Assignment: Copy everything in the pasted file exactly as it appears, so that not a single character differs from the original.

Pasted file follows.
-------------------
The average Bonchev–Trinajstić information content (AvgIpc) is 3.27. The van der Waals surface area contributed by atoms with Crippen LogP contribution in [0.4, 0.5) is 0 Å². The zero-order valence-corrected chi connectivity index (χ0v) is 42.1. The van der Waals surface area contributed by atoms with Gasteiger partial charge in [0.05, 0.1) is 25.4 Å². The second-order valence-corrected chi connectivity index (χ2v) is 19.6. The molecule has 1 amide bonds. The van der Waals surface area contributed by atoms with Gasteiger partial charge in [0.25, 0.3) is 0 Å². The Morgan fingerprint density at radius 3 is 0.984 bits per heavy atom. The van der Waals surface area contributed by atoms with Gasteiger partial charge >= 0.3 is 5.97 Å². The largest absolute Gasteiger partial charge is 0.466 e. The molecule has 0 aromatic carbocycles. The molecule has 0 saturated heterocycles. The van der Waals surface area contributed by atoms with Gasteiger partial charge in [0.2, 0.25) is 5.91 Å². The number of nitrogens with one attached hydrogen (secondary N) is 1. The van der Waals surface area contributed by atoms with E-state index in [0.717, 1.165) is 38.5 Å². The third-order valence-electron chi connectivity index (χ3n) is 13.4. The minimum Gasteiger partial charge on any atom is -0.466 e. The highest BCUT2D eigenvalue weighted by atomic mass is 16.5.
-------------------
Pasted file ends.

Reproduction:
The average Bonchev–Trinajstić information content (AvgIpc) is 3.27. The van der Waals surface area contributed by atoms with Crippen LogP contribution in [0.4, 0.5) is 0 Å². The zero-order valence-corrected chi connectivity index (χ0v) is 42.1. The van der Waals surface area contributed by atoms with Gasteiger partial charge in [0.05, 0.1) is 25.4 Å². The second-order valence-corrected chi connectivity index (χ2v) is 19.6. The molecule has 1 amide bonds. The van der Waals surface area contributed by atoms with Gasteiger partial charge in [0.25, 0.3) is 0 Å². The Morgan fingerprint density at radius 3 is 0.984 bits per heavy atom. The van der Waals surface area contributed by atoms with Gasteiger partial charge >= 0.3 is 5.97 Å². The largest absolute Gasteiger partial charge is 0.466 e. The molecule has 0 aromatic carbocycles. The molecule has 0 saturated heterocycles. The van der Waals surface area contributed by atoms with Gasteiger partial charge in [0.2, 0.25) is 5.91 Å². The number of nitrogens with one attached hydrogen (secondary N) is 1. The van der Waals surface area contributed by atoms with E-state index in [0.717, 1.165) is 38.5 Å². The third-order valence-electron chi connectivity index (χ3n) is 13.4. The minimum Gasteiger partial charge on any atom is -0.466 e. The highest BCUT2D eigenvalue weighted by atomic mass is 16.5.